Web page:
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SC’s e-courts project demand for Rs. 2,700 crore awaits Government’s approval for 14 months now

Apoorva Mandhani
4 March 2015 1:42 PM GMT
SC’s e-courts project demand for Rs. 2,700 crore awaits Government’s approval for 14 months now
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The Supreme Court’s Rs. 2,700 crore e-courts project has still hasn’t kick started, even after 14 months have passed after the e-committee headed by Justice Madan B. Lokur submitted a 'policy and action plan document for phase-II of e-courts' to the Chief Justice of India. The CJI had approved it in January last year and sent it to the government for approval and release of funds.

The Committee’s report had stated that it was vital that "the implementation of the litigant friendly and reformative components of phase-II of the project can be taken up as early as possible, that is not later than October 1, 2014". This deadline has now been missed by 6 months, without any slightest hint of approval.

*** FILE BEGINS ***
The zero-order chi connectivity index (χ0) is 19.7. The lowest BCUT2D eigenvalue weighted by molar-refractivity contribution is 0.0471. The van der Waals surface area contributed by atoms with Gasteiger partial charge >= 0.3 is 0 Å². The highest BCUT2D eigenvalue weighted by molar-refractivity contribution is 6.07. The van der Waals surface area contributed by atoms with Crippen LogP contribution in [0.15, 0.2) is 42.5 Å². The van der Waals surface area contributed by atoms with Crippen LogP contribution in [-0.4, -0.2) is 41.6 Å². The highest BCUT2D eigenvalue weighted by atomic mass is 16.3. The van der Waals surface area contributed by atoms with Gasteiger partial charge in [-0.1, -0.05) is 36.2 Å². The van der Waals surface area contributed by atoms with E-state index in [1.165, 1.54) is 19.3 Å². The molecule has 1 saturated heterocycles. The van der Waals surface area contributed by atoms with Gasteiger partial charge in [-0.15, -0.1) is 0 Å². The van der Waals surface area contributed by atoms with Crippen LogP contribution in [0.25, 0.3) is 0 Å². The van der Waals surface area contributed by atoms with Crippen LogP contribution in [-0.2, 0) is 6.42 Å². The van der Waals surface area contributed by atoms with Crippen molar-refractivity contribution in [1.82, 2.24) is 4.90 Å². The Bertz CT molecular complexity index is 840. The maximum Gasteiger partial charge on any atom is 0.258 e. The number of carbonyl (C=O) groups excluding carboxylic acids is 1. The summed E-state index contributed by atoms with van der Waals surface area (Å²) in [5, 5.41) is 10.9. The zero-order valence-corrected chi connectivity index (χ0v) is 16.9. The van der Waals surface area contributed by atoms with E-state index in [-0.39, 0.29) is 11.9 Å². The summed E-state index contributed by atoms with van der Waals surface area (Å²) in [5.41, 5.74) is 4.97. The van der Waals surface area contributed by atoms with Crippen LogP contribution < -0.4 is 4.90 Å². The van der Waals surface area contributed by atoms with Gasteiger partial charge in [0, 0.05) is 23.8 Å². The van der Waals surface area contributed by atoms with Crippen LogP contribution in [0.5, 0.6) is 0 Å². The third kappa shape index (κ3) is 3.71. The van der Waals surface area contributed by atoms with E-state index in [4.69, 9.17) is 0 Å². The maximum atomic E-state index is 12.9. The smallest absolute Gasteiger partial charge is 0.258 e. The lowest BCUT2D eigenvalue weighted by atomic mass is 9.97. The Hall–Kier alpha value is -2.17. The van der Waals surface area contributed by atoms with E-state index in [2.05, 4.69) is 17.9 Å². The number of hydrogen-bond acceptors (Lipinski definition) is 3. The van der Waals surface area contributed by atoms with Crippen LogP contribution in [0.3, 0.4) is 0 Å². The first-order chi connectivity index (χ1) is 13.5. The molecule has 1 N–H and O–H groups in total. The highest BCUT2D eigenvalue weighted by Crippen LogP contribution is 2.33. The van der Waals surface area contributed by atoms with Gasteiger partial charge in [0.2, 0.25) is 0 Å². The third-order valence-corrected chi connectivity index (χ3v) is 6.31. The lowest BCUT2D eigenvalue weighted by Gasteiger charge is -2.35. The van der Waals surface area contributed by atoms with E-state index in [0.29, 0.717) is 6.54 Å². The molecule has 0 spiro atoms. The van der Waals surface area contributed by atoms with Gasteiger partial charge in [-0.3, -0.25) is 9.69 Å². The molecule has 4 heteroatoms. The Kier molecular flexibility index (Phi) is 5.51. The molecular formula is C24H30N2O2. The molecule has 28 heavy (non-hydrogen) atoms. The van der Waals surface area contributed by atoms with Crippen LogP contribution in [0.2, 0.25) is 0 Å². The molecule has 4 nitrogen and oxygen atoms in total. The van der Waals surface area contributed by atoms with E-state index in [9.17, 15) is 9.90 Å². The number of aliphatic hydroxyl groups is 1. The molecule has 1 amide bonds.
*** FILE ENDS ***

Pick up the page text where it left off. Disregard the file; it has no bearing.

The Apex Court had set up an e-committee more than a decade ago and the first phase of computerization of courts was completed two years back. Since then, the demand for such upgradation has just increased. The phase- II was put into action to meet this demand.

The phase-II project involves full computerization of all 18,000-odd courts, which would include digitization of records and providing district judges with court docket management mechanism.

The 14th Finance Commission had recommended sanctioning of approximately Rs. 1, 000 crore out of the estimated expenditure of Rs. 2,700 crore quoted for making the Judiciary completely IT enabled. This was accepted by the Government.

However, the E-committee has viewed this as having a paralytic effect, feeling that without the entire amount promised to be given in the next five years, it was difficult to start the project.

Docket Management enables equal distribution of work among the available judicial manpower with a district judge. It provides information on the Court website about which judicial officer has how much work. Accordingly, he can redistribute work to achieve faster disposal of cases rather that allow wastage of manpower.

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